Blade Run

"It's easier to get your genitals pierced than to get a good shave in St. Louis"

In the Coen Brothers' noir thriller The Man Who Wasn't There, Billy Bob Thornton plays Ed Crane, a barber who gets mixed up in blackmail and ultimately punctures his boss' jugular vein. In a quiet scene at the barbershop, a morose, furrow-browed Crane is speaking to his partner while standing above a young patron.

"This hair, you ever wonder about it?" asks Crane.

"What do you mean?"

Craig LaRotonda
Leonard Hall estimates he's taught 500 students the secrets of the straight-razor shave.
Jennifer Silverberg
Leonard Hall estimates he's taught 500 students the secrets of the straight-razor shave.

"I don't know. How it keeps on coming. It just keeps growing."

"Yeah -- lucky for us, huh, pal?"

"No, I mean, it keeps growing," urges Crane. "It's part of us, and we cut it off and throw it away."

"Come on, Eddie. You're going to scare the kid."

"There are three parts to a shave: the prep, the shave and the finish," explains Leonard Hall, working a steam towel in his hands as he lords over a reclined barber's chair. Four apprentices watch him work. "First you lather the face. Then you cover it with a towel. Then get organized with the instruments."

The preparation makes all the difference in the world, Hall says. Without it, the face is ill-equipped to handle the impending aggression. He squirts some shaving foam into his hand, glazes my three-day beard with it and gets to work.

"You want to rub deep, and rub in [a] circular motion around the face," he says while massaging his fingertips deep into my chin, cheeks and, more vigorously, neck. "The more you rub, the better. Really work in the lather, because that softens the beard."

He grabs the towel and folds it in half. "You don't want it too hot, just hot enough to steam the whiskers."

The towel falls gently over the bottom half of my face as he wraps the top two corners over the temples and across the forehead in a perfect doughnut circle. He explains to his students that the heat and steam open the pores, and the cream lubricates.

When he removes the towel,

my whiskers feel like they're damp with morning dew. "You've got a tough beard there," he says. He's right. It's a thick, 60-grit orange-and-brownish-gray cornfield.

Leonard's Barber College, which Hall opened in 1991 after an eighteen-year stint as a barber, has trained nearly 500 students. Located near the corner of Natural Bridge and Kingshighway, its red-and-white-striped awning screams barbershop. You halfway expect to be greeted by a mustachioed quartet. Thursday is senior citizen day (haircuts: five bucks), and all eight chairs are occupied. Students orbit, trimming and buzzing.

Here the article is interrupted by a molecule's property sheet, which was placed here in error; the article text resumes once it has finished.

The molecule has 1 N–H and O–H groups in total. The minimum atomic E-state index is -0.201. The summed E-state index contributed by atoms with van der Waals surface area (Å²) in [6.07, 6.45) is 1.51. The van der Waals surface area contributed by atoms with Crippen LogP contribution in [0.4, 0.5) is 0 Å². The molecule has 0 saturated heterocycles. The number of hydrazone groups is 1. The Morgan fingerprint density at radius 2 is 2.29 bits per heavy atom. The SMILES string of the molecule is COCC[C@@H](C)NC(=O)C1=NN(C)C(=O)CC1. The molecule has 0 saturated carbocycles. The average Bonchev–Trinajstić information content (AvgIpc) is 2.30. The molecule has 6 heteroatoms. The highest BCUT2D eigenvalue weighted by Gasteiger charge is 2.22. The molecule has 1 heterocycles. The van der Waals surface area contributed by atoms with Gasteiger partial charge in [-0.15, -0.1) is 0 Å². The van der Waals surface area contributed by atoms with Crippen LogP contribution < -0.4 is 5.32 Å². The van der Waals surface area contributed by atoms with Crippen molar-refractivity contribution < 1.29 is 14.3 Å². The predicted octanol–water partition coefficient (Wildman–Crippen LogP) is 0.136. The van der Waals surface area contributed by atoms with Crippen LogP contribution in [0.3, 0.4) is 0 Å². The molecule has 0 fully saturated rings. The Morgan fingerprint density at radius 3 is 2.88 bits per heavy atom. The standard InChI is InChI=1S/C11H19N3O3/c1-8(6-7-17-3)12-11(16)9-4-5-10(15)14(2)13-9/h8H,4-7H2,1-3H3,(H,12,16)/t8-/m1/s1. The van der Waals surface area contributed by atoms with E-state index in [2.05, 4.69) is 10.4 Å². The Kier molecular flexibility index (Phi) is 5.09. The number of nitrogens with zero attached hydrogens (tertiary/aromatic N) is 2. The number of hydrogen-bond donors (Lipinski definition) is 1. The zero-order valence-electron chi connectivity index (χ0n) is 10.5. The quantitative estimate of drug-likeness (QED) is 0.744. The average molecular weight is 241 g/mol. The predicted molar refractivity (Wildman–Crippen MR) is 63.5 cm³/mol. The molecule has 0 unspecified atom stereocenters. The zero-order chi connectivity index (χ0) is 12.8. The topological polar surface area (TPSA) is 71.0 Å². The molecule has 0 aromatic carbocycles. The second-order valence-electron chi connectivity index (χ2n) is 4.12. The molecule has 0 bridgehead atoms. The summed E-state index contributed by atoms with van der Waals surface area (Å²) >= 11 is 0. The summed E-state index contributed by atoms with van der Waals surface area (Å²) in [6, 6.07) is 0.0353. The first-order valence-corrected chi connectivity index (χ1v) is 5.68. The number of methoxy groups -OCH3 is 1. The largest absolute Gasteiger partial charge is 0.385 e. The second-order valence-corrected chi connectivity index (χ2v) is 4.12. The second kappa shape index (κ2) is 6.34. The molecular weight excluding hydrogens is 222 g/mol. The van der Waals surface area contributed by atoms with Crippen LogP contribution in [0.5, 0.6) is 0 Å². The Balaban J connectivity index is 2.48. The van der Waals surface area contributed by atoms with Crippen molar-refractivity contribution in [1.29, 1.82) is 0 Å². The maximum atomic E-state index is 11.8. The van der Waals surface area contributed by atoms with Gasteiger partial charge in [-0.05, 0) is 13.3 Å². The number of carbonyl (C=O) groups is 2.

Like the six other barber colleges in Missouri, Leonard's is required by law to teach the craft of shaving with a straight razor, even if decades' worth of innovation have nearly transformed the skill into an anachronism in all but the most seasoned hands. It's a dying art, the barbershop shave. Technology and viruses have nearly rendered the professional shave an endangered species, one that has mirrored a steady decline in the overall barber population.

In Missouri, one of the main distinctions between a "barber" and a "cosmetologist" is the shave. But with the shave becoming passé, can the entire profession be far behind? Legislation sitting on Governor Matt Blunt's desk threatens to further bruise the barber's ego by merging the profession's governing board with the state's cosmetologists.

All of which raises the question: Is the barbershop shave dead?

As Tom "Papa" Ray, barbershop-shave advocate and co-owner of Vintage Vinyl, puts it: "It's easier to get your genitals pierced than to get a good shave in St. Louis. Why should women be the only ones pampered in their salons?"

Returning home from some sailors' frolic on the night, or rather in the morning of the murder, he found the beast occupying his own bed-room. Razor in hand, and fully lathered, it was sitting before a looking-glass, attempting the operation of shaving.... Terrified at the sight of so dangerous a weapon in the possession of an animal so ferocious, and so well able to use it, the man, for some moments, was at a loss what to do. -- from "The Murders in the Rue Morgue" by Edgar Allan Poe

Clam shells, flint, copper, steel, lasers: Man has been working to deny his primitivism for as long as he's had a mirror. The desire to shave, it could be argued, was one of the first (and last) traits of male self-awareness.

"I think about my beard, therefore I am."

Cave paintings from 100,000 years ago depict men tweezing whiskers from their faces. Alas, time has buried the name of the primordial metrosexual, the man who first pondered a hairy ape, then himself, and determined the beast to be grotesque. He was no goddamn ape, so he commenced to pluck.

Alexander the Great was an obsessive shaver. He conquered the world, all the while preaching the glories of a smooth face. Julius Caesar is said to have had his whiskers yanked daily. Indian men of 300 B.C. kept perfectly coifed beards, but shaved their chests and pubes. Romans of that period celebrated manhood by throwing homoerotic shaving parties on their 21st birthdays.

Until Abe Lincoln made the beard acceptable for future presidents, his predecessors were sublimely clean-shaven (though Martin Van Buren did sport impressive sideburns). Lincoln won both elections with a clean face, but a month before his second inauguration, the Great Emancipator received a letter from an eleven-year-old girl written during the 1864 campaign. She wrote: "You would look a great deal better for your face is so thin. All the ladies like whiskers and they would tease their husbands to vote for you, and then you would be president."

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